The staff learned a new term today. One of us heard this term on the radio during their drive in and then shared it with the rest of us. That term is “quiet quitting”.
Effectively But Not Actually Quitting
As you may know, there has been a lot of quitting since the early months of 2020. Some of this quitting was literal. People literally quit their jobs. They stopped working entirely. So many people did this that the phenomenon was called “the Great Resignation”.
Quiet quitting is like the Great Resignation, but it is different in one significant way. People who quiet quit don’t literally quit their jobs. They just effectively quit them. These quiet quitters continue to show up at work, but they are not working in a Colossians 3:23, “work at it with all your heart” way. They are just doing what they need to do to get by, just going through the motions, just “phoning it in”.
And this quiet quitting is as big a phenomenon as the Great Resignation is. One Gallup poll the staff looked at said 50% of the American workforce has quietly quit in this way. This means half of our workers are not enthusiastic or engaged in their work. They are not trying to actually achieve the goal their work was meant to achieve.
Quiet Quitting In The Church
Seeing that this was true in the workforce, we then started to wonder if it is also true in church. After all, the church is a workplace of sorts. We have a “job” to do. It is God’s job, the work of moving others closer to God.
And there are some who think we have quietly quit from this work. This is suggested by a recent Lifeway poll in which pastors were asked to identify the “modern-day idols” influencing their congregations, that is, the things the people in their congregation desire and pursue. While all the usual suspects (money, political power, and romantic love) appeared in this poll, the biggest idol identified by these pasters was “comfort”. Sixty-seven percent of the pastors polled said comfort was the most influential idol in their congregation.
If comfort is truly an idol, then quiet quitting will certainly enter the picture at some point. It has to. As we repeatedly see in the Scriptures and history, the work of moving others closer to God is always uncomfortable in some way. Thus, there will eventually be a clash between this work and this idol, and quiet quitting could be the result.
How To Not Quiet Quit God’s Work
But it doesn’t have to be the result. It is possible to remain engaged in God’s work even when it clashes with the idol of comfort and/or any of our other idols. Here are a couple ways to do this:
- Understand your role in the work. We are not expendable drones or “wage slaves” in God’s workplace. Our role is far more significant than that. I was taught to call this role “spiritual parent”, but there are other terms which fit as well: pastor or shepherd, brother or sister, watchman (Ezekiel 33:7), “the adult in the room”. Whichever term you prefer, the idea is of a person who accepts the responsibility to spiritually value and care for other people. That is the role God has called us to, and it is a great one.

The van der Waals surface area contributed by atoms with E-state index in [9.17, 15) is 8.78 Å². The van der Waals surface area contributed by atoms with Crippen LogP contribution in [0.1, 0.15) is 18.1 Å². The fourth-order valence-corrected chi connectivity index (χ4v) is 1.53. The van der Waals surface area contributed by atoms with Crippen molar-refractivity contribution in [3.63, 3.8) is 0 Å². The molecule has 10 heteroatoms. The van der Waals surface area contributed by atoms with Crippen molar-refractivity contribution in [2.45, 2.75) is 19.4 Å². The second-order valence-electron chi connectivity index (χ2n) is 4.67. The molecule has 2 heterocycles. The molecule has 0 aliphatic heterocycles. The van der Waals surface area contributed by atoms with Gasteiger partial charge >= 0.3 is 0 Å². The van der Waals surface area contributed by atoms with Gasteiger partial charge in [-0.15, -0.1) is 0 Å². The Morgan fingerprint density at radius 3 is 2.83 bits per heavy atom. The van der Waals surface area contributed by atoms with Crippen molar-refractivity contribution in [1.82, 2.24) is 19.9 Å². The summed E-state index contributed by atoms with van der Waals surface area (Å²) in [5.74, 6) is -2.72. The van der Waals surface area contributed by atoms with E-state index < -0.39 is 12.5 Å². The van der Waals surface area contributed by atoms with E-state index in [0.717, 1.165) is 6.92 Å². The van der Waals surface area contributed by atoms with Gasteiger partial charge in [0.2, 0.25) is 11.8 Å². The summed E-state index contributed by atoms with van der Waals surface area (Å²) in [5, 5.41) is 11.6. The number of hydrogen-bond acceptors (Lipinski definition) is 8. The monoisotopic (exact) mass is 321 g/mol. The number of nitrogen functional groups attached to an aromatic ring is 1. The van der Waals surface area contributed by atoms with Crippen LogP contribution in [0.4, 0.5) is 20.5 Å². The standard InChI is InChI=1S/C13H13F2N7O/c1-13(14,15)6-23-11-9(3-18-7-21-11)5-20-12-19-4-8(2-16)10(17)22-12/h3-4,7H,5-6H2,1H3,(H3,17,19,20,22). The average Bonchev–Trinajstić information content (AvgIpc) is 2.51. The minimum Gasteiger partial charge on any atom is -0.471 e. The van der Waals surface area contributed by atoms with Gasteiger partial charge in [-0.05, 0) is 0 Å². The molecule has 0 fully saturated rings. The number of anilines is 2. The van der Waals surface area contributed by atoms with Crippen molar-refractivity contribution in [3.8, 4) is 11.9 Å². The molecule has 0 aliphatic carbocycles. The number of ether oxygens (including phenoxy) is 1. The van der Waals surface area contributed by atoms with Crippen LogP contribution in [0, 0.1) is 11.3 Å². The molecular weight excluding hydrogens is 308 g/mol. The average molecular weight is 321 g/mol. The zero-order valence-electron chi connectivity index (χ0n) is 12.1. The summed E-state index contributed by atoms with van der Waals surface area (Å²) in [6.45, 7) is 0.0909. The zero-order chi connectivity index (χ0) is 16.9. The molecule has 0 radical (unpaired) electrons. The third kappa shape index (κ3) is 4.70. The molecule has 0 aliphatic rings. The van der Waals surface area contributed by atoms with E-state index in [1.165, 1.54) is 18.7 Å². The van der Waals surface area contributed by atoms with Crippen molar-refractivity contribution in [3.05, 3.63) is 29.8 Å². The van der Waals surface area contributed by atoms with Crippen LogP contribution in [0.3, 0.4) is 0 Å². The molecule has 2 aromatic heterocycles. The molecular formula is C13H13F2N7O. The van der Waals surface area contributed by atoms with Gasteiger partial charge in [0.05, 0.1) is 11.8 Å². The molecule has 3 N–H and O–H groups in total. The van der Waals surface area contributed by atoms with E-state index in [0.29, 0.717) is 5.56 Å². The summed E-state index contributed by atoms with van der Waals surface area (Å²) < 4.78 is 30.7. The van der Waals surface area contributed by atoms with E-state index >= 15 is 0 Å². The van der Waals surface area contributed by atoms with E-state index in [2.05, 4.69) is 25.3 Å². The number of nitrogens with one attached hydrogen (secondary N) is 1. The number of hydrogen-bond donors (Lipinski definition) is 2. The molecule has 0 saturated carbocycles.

- Understand the need. As seen in the definition of our role, the need is to “spiritually value and care for other people”. That is a great need, and fulfilling it is a great thing. Isaiah is a perfect example of this. When God asked who He could send to fulfill this need, Isaiah was moved and said, “Here am I. Send me!” (Isaiah 6:8) He thought spiritually valuing and caring for people was worth doing. And he was right.
- Allow God to encourage. This great work can be exasperating at times. Isaiah is again an example of this. It is likely Isaiah was disappointed and demotivated when he realized King Hezekiah was not going to be the prophesied savior of Israel (Isaiah 39). He could have quietly quit at that point. But fresh input from God kept him from doing so. God came to him after this disappointment with predictions of the true savior of Israel, and Isaiah was encouraged once again. In the same way, when we regularly go to God in prayer and devotion, we receive encouragement from Him to keep us going in this great work.
Our Opportunity To Keep Working
We are not likely to conquer the temptation of quiet quitting with brute force. Just saying, “Don’t do this. It is bad,” is not likely to help us here.
But understanding our role, understanding the need, and allowing God to encourage will help. We do have a great work to do. We also have great opposition to that work. Several of them, in fact. But if we understanding what our role in that work is, why we’re doing it, and how God can help us do it, we can continue to engage that work with joy and hope.
Many of you at The Church Next Door did this, and we are so thankful you did. Let’s keep doing this together. Let’s allow God to keep us from quiet quitting and keep us working for Him.